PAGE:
For all cervical spinal manipulations, the participant was positioned supine with the head supported by the clinician’s hands. The articular process of the involved vertebra was contacted by the antero-lateral aspect of the proximal phalanx of the second digit of the clinician’s index finger. The head was then taken into flexion, ipsilateral lateral flexion and contralateral rotation to the pre-manipulative position. A rapid, controlled low-amplitude thrust was applied in a further posterior-anterior line of drive to deliver the manipulation . Ipsilateral in this instance means the same side as the contact i.e. for manipulation of C1, the right side of the participant’s neck was contacted, and rotation of the head occurred to the left.
For all upper thoracic manipulations, the participant was positioned prone on the treatment table. The transverse processes of the involved vertebra were contacted with a bilateral hypothenar-heel contact in which the hands were perpendicular to each other, specifically the fingers of the right hand faced supero-laterally (to the left shoulder) and the fingers of the left hand faced supero-laterally to the right shoulder. A transfer of the clinician’s weight was utilized in a posterior-anterior and inferior-superior direction to deliver the manipulation . Throughout the study, and at the discretion of the treating clinician, if the first thrust was deemed unsuccessful (no audible cavitation), a second thrust was immediately applied as often occurs in clinical practice.
Time of manipulation onset and force measurement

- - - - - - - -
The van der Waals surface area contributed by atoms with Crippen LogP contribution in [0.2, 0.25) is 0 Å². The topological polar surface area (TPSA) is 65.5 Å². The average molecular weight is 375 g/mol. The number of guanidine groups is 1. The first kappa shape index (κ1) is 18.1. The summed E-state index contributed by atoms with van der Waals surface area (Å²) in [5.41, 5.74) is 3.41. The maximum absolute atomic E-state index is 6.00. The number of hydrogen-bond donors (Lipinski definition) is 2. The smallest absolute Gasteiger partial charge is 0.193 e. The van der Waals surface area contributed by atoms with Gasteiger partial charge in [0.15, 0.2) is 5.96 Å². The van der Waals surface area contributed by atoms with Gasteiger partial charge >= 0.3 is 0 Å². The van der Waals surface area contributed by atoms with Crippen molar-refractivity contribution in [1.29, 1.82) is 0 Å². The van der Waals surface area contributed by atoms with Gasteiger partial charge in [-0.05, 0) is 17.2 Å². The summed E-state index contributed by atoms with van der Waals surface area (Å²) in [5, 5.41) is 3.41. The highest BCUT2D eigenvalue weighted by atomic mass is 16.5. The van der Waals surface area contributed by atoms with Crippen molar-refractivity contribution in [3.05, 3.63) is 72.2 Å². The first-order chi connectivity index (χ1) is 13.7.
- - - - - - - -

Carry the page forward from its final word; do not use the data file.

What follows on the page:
To ensure that the electromyographic responses were associated with the applied manipulation, the time of manipulation onset was recorded using a thin, flexible pressure pad. This pressure pad was placed between the clinician’s contact and the participant’s neck or thoracic spine . The pad used was 2.2 mm thick and contained 99 sensors which detect pressures in the range of 20–600 kPa with a resolution of 2.5 kPa. Pressure data were collected at 200 Hz via Bluetooth® transmission and were converted to force data in the following way. The pressure values in all ‘non-zero’ cells were multiplied by the corresponding area of each sensor to obtain the force for each cell. The individual cell force values were then summed at each time point to provide the overall force. The two measurement systems were synchronized using a 5 V square wave pulse that was sent from the force measurement system (Pedar®, Novel, Munich, Germany) to the EMG data collection computer, so that a common reference time point was visible in both systems. The leading edge of this square pulse was defined as time zero for both measurement systems. Knowing the frequency of data collection for the force and EMG measurement systems (200 Hz and 999 Hz, respectively), the corresponding time interval between data points could be calculated (5 ms and 1.001 ms, respectively), and was used for synchronizing specific events of interest between the force and EMG systems.